hear. Yet they couldn’t mingle with the rest of the kids. For they spoke languages no one could decipher – it could have been Assamese, Gujrathi, Konkani or even Oriya.

The huge responsibility of talking to the children and locating where they came from, based on their mother tongue, fell on the translator appointed by the government. And he spoke only 2 languages - Tamil and Hindi.The lucky ones were traced back to their homes. The others were provided with shelter, food and education. And they just stayed on. And soon picked up Tamil.

Yet another reason why HUGS needs more volunteers, who can speak different languages.

Coming back to the 19th of December, 2010. Renita and Monica had split the toys for each group, while we helped split the kids into groups of 4 to 5 each.

That's when I noticed Aswin sit with a boy, hardly 10 years old. He was crying clinging on to the window and refused to budge and mingle with the rest of the gang. I offered to help. The 'woman' in me had woken.

I held him close. But he moved away, as large drops of tears kept wetting his faded T-shirt. His answers were restricted to nods and wipes (of his tears, of his nose and occasionally his T-shirt). I had to ask him several questions like
'Did your friend fight with you?'
'Did you not eat this morning?'
'Did someone at the camp scold you?'
'Do you not like the rains?'
'Did you hurt yourself'
… to finally figure out the following:
- The boy had been at the home for hardly 2 days.
- His father had left him there, for he could not provide for his education.
- He had lost his mother earlier that year.
- His sister was also put up at an orphanage nearby.
- He did not like the place (that was the easiest to figure out).

I did not know how to manage the situation. Do I just sit with him or do I try console him and make him cry further? Renita and Karthik offered to take over. And whatever they did, they really seemed to be good at it. For the boy was soon playing and laughing. He was introduced to the rest and they were asked to make him feel at home. Many heads nodded and we knew they would keep their word.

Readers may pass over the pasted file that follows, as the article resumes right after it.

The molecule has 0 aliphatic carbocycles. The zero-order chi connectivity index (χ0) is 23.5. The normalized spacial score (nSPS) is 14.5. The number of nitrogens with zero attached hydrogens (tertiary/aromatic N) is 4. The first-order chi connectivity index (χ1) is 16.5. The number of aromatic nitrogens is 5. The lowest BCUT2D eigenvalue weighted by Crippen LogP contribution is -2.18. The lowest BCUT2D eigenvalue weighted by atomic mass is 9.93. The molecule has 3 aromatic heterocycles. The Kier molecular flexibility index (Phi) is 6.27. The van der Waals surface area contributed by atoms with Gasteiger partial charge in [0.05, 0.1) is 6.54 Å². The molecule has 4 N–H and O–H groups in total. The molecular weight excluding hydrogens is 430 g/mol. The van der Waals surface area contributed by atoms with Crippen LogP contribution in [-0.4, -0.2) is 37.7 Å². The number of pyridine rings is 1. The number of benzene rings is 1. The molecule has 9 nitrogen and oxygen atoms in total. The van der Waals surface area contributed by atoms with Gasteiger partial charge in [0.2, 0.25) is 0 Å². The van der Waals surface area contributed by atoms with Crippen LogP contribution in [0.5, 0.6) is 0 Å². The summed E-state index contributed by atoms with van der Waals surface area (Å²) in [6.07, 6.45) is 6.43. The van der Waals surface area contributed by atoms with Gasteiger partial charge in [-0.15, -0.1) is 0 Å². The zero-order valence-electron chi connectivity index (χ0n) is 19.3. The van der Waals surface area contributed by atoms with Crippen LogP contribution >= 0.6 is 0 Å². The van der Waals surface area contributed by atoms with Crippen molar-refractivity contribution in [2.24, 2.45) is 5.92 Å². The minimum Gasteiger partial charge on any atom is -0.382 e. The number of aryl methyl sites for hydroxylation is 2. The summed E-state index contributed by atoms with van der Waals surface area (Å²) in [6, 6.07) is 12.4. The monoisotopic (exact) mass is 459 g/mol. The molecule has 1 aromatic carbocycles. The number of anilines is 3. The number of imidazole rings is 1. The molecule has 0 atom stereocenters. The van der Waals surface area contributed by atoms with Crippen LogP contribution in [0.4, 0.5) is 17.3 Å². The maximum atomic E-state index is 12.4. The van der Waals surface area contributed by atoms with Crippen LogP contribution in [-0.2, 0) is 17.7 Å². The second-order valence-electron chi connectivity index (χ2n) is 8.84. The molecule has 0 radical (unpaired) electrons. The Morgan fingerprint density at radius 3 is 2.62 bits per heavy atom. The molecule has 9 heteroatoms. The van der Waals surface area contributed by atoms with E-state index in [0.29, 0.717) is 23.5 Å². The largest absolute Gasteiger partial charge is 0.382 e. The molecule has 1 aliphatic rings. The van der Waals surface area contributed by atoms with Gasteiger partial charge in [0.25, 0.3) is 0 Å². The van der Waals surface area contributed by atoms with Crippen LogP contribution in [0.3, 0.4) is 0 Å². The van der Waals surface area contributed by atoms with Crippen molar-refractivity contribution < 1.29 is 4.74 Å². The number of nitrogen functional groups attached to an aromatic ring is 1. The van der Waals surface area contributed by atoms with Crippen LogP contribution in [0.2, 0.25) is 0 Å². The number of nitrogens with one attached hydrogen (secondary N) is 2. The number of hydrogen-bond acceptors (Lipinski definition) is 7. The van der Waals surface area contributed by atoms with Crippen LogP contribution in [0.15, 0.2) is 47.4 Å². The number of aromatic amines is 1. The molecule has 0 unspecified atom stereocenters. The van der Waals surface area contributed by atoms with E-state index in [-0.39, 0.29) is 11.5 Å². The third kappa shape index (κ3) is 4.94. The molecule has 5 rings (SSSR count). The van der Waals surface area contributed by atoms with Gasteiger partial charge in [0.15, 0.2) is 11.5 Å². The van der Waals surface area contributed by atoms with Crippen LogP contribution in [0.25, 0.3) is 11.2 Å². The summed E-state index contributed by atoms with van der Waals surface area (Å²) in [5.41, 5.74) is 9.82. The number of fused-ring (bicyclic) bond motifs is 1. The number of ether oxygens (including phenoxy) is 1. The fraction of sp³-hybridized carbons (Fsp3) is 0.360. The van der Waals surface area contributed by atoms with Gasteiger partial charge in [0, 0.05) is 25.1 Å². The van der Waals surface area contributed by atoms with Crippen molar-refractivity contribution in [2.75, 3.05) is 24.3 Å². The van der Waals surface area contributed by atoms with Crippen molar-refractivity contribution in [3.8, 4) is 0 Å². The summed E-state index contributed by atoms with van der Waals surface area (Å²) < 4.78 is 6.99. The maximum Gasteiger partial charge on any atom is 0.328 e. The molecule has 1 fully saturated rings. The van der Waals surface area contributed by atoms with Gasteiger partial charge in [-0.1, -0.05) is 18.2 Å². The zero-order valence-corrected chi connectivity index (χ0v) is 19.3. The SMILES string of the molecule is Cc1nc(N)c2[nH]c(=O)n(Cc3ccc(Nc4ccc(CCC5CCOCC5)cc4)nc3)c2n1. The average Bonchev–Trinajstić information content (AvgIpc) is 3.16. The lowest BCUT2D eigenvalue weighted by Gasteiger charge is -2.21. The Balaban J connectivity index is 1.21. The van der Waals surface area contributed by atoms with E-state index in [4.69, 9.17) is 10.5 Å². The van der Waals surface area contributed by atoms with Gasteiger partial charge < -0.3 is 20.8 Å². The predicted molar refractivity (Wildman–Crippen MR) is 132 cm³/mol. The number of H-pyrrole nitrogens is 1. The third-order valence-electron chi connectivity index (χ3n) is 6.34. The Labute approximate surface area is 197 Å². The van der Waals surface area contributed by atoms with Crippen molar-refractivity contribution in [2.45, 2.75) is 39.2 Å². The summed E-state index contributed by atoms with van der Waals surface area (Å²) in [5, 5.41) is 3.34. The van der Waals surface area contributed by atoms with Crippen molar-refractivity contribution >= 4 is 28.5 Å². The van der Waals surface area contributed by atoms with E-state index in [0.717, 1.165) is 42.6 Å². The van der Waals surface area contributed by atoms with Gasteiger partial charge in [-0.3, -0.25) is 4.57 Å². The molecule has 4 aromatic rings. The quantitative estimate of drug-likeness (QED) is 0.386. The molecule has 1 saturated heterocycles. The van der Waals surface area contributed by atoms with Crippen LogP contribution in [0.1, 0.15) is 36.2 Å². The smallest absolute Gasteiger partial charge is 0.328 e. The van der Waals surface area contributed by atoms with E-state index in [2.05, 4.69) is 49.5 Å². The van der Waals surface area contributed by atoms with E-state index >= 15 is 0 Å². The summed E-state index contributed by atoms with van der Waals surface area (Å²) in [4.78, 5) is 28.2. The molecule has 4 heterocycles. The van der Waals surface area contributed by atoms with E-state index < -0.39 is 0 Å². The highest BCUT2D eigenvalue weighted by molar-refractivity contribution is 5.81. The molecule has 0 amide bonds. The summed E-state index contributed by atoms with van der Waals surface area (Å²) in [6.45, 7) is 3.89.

Meanwhile, I had a bunch of loyals from the previous s
ession waiting to play the 'Indianised' version of the Monopoly, with me. They loved the feel of the money, though fake. They refused to play any other game. They waited patiently for me to divide currencies among them - denominations of 10,000s, 5,000s, 1,000s, 500s, 100s, 50s and 10s. And as we played, I observed that this time they were better organized. They were well-planned about how to spend their money and highly enthused to purchase plots and construct houses.
I was amazed at their willingness to help friends who turned paupers!

At HUGS, we use games like Building blocks, Memory cards, Snakes and ladders, Dominoes and sorts, to teach the desolate kids something - to count, to remember, to share, a good manner, a duty, a social responsibility. Any one thing that we could in the 2-3 hours spent.

But usually it worked the other way around.

For often, the kids ended teaching us - the privileged lot, much more than what any school or college could ever offer!

After yet another fulfilling session of play learning, I walked out and waved goodbye. And my 'loyals' came along and called out to me,

"Akka, we will wait for you... Please come fast for the next session!"

I nodded my head.

Only to hope I'd keep my word!

To know more about HUGS or volunteer, please check the following links:

Monday, January 3, 2011

Be mine!

I do not ask for love -
That transcends death.
I don't ask for love -
That knows no depth.

I do not ask for love -
That transcends time.
I just ask for love -
That I can call mine!